What is radical secularism that was born in France in response to Islamist terrorism

Brexit and the funding veto take away sleep in Brussels at the end of 2020

The coronavirus it envelops everything and in the EU the tension is maximum. There is little more than a month left until this...

Sharon Stone works on Joe Biden’s transition team

The actress, very critical of Donald Trump's policies, has been recruited for her knowledge of diseases and infections Sharon Stone, 62, has joined the...

Will the coronavirus vaccine reach every corner of Latin America?

Ensuring the vaccination of millions of inhabitants of remote villages will be a great logistical challenge. Costs and the cold chain.Latin America has...

A new case of police brutality shocks France

The brutal scene lasts 15 minutes: kicking, hitting, punching, and racist insults. Michel Zecler, a black music producer, is the victim. Their...

Sweden. Prince Carl Philip and his wife Sofia, diagnosed with COVID-19

The couple's two sons are in self-isolation. The other members of the royal family they came in contact with are to be tested,...

Not only does France have to fight the coronavirus pandemic, but in the last month, the French country has faced a resurgence of Islamist terrorism. The beheading of a teacher in Paris and the death of three people in a church in Nice have therefore alerted the nation and sparked a current: radical secularism.

How to collect the BBC, secularism is included in the French constitution: it separates the State from religious organizations and guarantees freedom of worship. The Constitution says that France is a republic indivisible, secular, democratic and social.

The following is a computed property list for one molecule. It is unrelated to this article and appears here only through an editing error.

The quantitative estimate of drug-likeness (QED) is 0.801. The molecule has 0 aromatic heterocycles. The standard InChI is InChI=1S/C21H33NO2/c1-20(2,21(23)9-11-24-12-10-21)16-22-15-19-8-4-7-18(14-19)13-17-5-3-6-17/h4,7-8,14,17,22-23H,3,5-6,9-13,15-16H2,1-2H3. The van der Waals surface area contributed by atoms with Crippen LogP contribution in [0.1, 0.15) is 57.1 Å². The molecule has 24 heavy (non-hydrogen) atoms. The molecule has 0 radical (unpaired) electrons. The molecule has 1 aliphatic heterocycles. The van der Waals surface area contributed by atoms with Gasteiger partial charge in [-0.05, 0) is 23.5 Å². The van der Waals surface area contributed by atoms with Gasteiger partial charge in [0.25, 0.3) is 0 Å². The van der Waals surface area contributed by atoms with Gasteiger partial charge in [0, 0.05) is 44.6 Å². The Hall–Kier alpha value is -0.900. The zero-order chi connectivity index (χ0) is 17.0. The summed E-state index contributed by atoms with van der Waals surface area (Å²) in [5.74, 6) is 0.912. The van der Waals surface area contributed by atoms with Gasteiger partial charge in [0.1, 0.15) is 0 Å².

Following the recent attacks, a survey reveals that the 87% of the French believe that the secularism enshrined in his Magna Carta “is in danger”, and the 78% considers it justifiable for teachers to show cartoons mocking religion to illustrate freedom of expression.

Precisely for this reason, what is called radical secularism. According to the BBC Guylain Chevrier, historian and integration specialist, “in France there are several tendencies of radical secularism. On the one hand you have one that supports the total prohibition of any manifestation and signs of religious belonging. But on the other hand, there a will to create a kind of state atheism. None of this corresponds to the initial conception of the concept of secularism: the state, separating itself from the churches, does not exclude them from society “.

Sylvie Pierre, professor of communication at the University of Lorraine, and an expert in secularism, believes that “today we speak of secular radicalism due to the problems related to Islam and in France there are currently groups that promote anti-Islam speeches, presenting themselves as lay movements “.

It is the example of Riposte laïque (Lay Response), a movement born on the internet in 2007 that brings together “patriots of the left and right that they do not accept the Islamization of their country. ”

According to Pierre, these movements base their rhetoric “on deciding that we are being invaded by Islam and immigrants. Most of them are extreme right-wing people who seek to arouse fear in the population and resort to dramatization, to theories such as the one with the great replacement and racist ideologies that call for the expulsion of certain peoples. “

Chevrier believes that secular radicalism helps radical Islamism to engage in similar behaviors and organize in the same way.

.

trending

Related Articles